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Capital gains tax made easy! - Views on News from Equitymaster
 
 
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  • Sep 9, 1999

    Capital gains tax made easy!

    The Indian Income Tax Act is arguably the most complicated piece of law ever written. After several requests by our loyal visitors, we have tried to unravel one aspect of it - the calculation of tax on long term capitals on stocks and securities.

    Long term capital gains tax play a major role in determining the levels of investment flows into the capital markets. This is so because they have a direct bearing on the post tax yields of such investments.

    Budget brings relief
    The erstwhile finance minister, Yashwant Sinha, had proposed a much-wanted concession during the presentation of the Annual Budget (FY2000). After a brief speech the finance minister announced that he was proposing the reduction of the long-term (refers to a holding period exceeding 12 months) capital gains tax on shares and securities to a universal 10 per cent. This removed the long existing discrepancy in the tax laws, under which non-resident Indians (NRIs) were charged a lower rate of tax on long term capital gains as compared to the Indian investor. Undoubtedly, the move invited a lot of praise. However, this was not to last for long.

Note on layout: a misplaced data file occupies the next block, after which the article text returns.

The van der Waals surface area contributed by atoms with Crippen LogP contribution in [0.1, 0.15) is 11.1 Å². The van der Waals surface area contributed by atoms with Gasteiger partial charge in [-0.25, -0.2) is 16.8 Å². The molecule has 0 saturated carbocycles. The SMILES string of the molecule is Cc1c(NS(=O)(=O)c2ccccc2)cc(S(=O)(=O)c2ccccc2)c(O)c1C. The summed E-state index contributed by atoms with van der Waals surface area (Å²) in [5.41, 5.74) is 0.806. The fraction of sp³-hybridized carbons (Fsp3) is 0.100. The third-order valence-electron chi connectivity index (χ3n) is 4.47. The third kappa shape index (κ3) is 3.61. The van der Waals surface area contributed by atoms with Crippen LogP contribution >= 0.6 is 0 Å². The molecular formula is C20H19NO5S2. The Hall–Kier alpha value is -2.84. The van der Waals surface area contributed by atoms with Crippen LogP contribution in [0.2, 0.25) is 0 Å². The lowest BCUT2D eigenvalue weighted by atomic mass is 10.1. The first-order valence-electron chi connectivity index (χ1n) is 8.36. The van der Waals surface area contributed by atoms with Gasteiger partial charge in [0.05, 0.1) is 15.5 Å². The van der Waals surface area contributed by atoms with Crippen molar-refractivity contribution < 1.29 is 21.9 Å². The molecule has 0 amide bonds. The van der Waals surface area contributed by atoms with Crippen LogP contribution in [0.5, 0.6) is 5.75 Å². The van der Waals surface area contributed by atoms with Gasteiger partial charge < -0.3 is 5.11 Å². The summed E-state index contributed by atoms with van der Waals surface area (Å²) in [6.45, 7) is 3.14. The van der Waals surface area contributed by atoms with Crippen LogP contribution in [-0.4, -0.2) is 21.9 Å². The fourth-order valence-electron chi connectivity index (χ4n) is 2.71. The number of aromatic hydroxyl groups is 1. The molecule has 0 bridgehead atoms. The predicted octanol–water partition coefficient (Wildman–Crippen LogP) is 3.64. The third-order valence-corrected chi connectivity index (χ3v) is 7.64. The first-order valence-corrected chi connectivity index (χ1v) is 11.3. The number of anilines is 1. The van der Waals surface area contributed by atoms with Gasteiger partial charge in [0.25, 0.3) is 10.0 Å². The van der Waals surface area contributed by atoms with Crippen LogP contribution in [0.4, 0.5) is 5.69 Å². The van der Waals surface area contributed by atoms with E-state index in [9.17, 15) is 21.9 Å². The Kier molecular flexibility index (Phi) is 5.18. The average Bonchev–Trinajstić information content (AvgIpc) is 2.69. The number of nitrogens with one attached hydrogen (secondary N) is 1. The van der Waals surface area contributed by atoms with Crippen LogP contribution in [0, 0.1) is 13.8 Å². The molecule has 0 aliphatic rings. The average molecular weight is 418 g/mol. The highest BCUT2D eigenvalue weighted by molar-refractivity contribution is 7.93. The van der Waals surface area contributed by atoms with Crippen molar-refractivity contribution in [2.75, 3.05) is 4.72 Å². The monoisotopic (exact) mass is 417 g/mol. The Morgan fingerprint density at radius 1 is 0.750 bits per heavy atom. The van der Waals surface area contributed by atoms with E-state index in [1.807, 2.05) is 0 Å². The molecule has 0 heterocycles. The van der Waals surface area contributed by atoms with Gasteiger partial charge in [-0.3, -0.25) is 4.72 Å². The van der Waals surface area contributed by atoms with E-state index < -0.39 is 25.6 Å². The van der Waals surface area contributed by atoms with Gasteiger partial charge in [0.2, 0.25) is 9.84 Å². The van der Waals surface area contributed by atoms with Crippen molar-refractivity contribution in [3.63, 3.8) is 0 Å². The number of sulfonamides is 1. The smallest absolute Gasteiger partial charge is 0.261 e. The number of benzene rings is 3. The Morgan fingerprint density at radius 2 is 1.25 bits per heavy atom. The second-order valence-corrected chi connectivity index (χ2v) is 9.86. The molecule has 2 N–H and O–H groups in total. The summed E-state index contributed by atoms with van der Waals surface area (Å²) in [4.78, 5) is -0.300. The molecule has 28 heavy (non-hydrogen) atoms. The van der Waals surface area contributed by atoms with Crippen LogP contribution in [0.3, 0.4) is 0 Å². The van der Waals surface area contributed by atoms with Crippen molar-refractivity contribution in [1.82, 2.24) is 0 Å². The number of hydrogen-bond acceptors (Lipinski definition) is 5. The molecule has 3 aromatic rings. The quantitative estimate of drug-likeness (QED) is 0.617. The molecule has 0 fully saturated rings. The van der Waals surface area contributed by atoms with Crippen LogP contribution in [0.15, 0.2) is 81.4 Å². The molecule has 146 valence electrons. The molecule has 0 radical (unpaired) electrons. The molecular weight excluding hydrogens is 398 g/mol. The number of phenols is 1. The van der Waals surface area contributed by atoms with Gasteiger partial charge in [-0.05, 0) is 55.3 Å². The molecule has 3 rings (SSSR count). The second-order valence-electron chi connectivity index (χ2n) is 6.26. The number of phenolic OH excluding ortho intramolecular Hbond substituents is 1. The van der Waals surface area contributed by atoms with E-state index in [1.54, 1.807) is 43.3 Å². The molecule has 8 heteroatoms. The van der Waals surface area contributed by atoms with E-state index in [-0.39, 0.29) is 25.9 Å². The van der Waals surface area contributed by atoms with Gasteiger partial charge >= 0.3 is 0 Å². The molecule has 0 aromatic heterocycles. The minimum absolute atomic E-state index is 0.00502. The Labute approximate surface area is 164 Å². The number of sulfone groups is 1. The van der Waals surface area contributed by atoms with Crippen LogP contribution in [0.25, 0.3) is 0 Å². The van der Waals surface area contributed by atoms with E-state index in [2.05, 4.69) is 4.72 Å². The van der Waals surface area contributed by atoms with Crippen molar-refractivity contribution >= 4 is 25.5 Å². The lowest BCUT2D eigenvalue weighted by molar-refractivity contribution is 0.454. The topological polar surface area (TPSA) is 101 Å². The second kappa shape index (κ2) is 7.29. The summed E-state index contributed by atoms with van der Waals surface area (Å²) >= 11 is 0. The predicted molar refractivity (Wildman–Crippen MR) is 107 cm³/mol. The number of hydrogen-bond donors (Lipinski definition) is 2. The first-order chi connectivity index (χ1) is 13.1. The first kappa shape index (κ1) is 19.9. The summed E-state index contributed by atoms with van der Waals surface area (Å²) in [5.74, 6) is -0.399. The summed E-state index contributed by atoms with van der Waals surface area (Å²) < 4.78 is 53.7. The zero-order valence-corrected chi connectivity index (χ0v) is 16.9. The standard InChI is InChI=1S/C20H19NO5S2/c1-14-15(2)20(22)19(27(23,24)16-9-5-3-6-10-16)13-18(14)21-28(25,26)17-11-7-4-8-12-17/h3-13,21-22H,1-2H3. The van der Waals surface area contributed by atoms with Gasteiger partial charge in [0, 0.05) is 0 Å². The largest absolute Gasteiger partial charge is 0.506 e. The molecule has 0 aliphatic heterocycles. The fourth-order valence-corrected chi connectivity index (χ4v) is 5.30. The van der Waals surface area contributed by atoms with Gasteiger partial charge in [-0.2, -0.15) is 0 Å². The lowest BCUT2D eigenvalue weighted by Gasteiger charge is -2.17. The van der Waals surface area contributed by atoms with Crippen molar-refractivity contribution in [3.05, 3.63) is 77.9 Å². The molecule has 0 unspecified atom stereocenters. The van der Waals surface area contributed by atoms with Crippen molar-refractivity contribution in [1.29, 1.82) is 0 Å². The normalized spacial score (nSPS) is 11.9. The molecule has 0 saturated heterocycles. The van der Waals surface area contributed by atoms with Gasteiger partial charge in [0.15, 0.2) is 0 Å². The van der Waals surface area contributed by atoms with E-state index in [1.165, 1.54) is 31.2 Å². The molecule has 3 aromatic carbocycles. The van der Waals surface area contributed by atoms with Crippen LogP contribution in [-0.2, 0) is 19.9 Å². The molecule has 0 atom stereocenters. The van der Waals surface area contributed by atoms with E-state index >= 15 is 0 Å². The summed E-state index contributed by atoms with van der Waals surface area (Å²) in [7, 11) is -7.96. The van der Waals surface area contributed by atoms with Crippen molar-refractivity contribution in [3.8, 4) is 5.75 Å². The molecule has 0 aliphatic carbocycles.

The Finance Minister, in his budget speech, had very conveniently avoided mentioning that the lower long capital gains tax rate was applicable only if some other tax saving benefit was forgone. The benefit to be forgone was cost indexation.

    What is indexation?
    Indexation typically means bringing the purchase cost of an asset to current values. To put it simply, it informs the owner what is the cost of his asset at today's prices. The index, published by the government takes into account factors like inflation, which are primarily responsible for eroding the value of an asset over the holding period.

    Indian tax laws provide an opportunity to an individual to index the cost of the asset over the period of holding for calculating the tax payable on sale of the asset. Over a longer period of holding, this could prove to be a major tax saving device.

      

    How should we index the cost of the asset?
    To explain this, let us consider that a person has purchased 1 share of Telco at a net rate of Rs 400 per share in 1994. The formula for indexing the cost of these shares is:

    Indexed cost of acquisition = Cost of acquisition X (Current cost index/cost index in the year of purchase)

    So the indexed cost of 1 share of Telco at Rs 400 (in 1994) = 400 X (351/244) = Rs 575.4 per share

    Therefore, if the stock were to be sold at, say, Rs 650, then the long term capital gains from the sale of these shares will be Rs 74.6 (Rs 650 - Rs 575.4) as against on Rs 250 (Rs 650 - 400).

    This is so because his cost, for the purpose of calculating tax, is now Rs 575.4 per share. This long term capital gains will attract tax at the prevailing rates.

    Taxpayers now have two options...
    After the proposed amendment, a resident Indian now has two options while calculating his long-term capital gains tax (for assessment year 2001).

    Option 1: Index the cost of acquisition
    Under the first option, he continues to calculate tax the way he has been doing till now.